Thank cholesteric liquid crystal microspheres.
Image: Gary Ullah/Flickr
Just the word "security" has by now come to imply digital security. Security of information. This world of high-value bytes—representing everything from bank accounts to industrial control and-or weapons systems—is protected by an ever-expanding suite of passwords, public keys, hash functions, biometrics, and surely many more clever schemes yet to be determined.
Nonetheless, the Old World of physical objects remains much the same as ever and requires its own sophisticated not-so-virtual protections, particularly when those physical objects are highly valuable, as in the case of, say, diamonds or actual printed currency. One could argue that digital security is even a simpler matter just because you have control/knowledge of the entire system to be protected. Black markets and covert forging rings, not so much.
To address this problem of physical-world security, physicists from the Universities of Luxembourg, Ljubljana, and Vienna have developed a technique for producing unique and unclonable patterns that can be applied to valuable objects for the purpose of authentication. While even fingerprints can be copied and used to spoof biometric security systems, these cheaply-produced reflective patterns cannot be faked. The group's work is described in a paper published Friday in Scientific Reports.
The general concept of physical object authentication is hardly new, of course. It's very often realized by a collection of technologies known as Physical Unclonable Functions (PUFs). The PUF basic idea is of some physical entity embedded within an object requiring verification that responds in a unique way to a particular outside physical input. This uniqueness depends on the introduction of random factors into the PUF manufacturing process, leaving a marker that can be easily verified while being practically impossible to predict.
PUFs are most often found in microchips, where they're used to verify that different silicon components have come from authorized factories. On a microchip, a PUF takes the form of an electronic circuit, where the desired uniqueness is the result of slight variations inherent in the chip manufacturing process—a transistor might have a slightly different voltage threshold or a logic gate may have a slight delay, for example. So, every chip is going to respond in a different way and these differences wind up functioning a lot like biometrics.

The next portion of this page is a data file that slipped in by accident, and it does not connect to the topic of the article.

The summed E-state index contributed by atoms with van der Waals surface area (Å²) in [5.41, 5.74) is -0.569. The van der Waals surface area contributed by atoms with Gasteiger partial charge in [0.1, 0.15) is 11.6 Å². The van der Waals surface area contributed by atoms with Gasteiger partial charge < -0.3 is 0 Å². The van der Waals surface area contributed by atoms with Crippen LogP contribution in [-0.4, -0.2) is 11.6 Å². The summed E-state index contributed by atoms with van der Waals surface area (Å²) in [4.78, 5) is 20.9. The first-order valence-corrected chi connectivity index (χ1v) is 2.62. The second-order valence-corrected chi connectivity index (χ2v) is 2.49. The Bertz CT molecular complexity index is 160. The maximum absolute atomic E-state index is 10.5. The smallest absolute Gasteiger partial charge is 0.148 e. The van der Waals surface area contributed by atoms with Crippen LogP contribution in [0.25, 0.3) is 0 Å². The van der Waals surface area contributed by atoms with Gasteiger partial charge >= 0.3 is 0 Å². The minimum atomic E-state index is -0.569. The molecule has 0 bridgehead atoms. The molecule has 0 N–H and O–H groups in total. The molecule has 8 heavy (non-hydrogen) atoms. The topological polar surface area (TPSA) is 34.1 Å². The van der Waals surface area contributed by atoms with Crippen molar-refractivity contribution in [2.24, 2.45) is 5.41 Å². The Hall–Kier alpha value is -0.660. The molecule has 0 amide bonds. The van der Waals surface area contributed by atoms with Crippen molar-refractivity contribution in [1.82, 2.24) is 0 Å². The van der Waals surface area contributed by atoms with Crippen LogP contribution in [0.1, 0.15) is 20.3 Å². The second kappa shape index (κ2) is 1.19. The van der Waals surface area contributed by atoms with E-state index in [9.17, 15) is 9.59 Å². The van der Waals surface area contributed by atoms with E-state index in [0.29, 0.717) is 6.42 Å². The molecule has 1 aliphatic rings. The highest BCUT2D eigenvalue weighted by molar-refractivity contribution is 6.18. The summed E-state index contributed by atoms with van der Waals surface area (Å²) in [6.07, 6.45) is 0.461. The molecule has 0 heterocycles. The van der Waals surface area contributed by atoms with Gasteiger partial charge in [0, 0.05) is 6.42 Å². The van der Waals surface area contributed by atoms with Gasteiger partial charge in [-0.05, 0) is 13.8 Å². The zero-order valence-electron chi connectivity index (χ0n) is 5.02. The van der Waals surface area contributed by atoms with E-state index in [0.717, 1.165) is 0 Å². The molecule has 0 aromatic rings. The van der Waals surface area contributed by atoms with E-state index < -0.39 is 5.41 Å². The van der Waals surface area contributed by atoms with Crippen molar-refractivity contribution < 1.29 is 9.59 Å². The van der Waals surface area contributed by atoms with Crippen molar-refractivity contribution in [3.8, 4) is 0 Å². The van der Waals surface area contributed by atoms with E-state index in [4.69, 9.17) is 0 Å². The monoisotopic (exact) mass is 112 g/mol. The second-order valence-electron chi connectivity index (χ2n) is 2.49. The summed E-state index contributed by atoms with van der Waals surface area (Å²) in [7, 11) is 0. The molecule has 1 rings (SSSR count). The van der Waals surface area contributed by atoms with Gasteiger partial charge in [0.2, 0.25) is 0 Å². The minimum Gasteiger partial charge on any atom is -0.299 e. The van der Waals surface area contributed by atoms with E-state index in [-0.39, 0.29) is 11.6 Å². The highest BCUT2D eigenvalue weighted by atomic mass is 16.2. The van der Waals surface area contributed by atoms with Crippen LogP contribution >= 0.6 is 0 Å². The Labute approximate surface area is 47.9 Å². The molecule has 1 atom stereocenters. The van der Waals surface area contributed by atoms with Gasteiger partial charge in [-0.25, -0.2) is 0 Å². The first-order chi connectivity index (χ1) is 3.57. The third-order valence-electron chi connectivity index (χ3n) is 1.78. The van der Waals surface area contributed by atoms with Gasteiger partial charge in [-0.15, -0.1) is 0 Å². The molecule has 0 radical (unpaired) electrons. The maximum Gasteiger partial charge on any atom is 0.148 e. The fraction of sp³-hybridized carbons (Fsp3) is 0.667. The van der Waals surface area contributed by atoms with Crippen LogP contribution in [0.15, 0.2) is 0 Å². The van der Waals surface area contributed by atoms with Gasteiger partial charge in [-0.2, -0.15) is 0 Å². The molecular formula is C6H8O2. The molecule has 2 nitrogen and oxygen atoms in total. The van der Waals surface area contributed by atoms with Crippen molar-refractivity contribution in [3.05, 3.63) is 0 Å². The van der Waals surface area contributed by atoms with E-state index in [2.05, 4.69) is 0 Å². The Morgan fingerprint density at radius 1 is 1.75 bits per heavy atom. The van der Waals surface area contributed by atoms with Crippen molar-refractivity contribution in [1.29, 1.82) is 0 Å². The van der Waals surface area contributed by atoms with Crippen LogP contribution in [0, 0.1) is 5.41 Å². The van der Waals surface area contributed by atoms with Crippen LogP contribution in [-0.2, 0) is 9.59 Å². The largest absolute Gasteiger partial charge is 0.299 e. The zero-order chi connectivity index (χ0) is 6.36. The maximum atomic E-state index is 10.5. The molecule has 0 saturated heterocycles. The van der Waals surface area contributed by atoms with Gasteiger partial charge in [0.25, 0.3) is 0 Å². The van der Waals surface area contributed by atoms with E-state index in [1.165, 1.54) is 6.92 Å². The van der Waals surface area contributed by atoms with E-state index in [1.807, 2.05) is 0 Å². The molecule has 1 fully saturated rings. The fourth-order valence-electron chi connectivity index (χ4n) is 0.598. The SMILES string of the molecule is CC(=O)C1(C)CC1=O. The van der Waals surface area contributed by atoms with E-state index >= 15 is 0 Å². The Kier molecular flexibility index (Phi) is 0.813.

The new authentication scheme takes a much less common approach to PUFs. Rather than the more intrinsic properties of a circuit, the unclonable property is in the optical response or reflectivity of cholesteric liquid crystal microspheres. Such microspheres have the neat property of periodic self-assembly, naturally forming into trippy helical crystalline structures that reflect color in ways similar to those of butterfly wings or peacock feathers.
What the physicists behind the new paper found is that the spheres comprising such structures have the interesting habit of passing light back and forth amongst themselves. This inter-communication leads to very unpredictable results as light being shone at the reflective surface is varied. The reflective response of the material as light is shone at it from one direction does not provide sufficient information to predict the response if the light is shone from another, different direction.
Because the spheres can be deposited on an authentication token in a randomized fashion, the resulting reflective patterns are random enough as to be sufficiently unclonable for uses in physical object authentication schemes. Meanwhile, the process is cheap enough that we might imagine microsphere-based tokens on everything from debit and SIM cards to cash money to people.
"A PUF based on cholesteric liquid crystal shells would have a wide spectrum of practical uses in security," the paper notes. "Incorporated in a plastic film appropriately attached to an object of high value, it can be used to identify its carrier, thus finding application in the design of anti-counterfeiting mechanisms; it can be used to trace valuable goods (e.g., artwork, jewellery, documents) and dangerous or sensitive items (e.g., toxic waste, medicaments) and to prove their authenticity, because the shells can be made such that they would break in case of an attempt to transfer the PUF to a copy, thereby carrying evidence of the tampering."
Finally: "Applied as a temporary tattoo or printed onto clothes, a PUF of this design could be worn by people (e.g. soldiers and volunteers working in life-threatening places) and used as a proof of identity."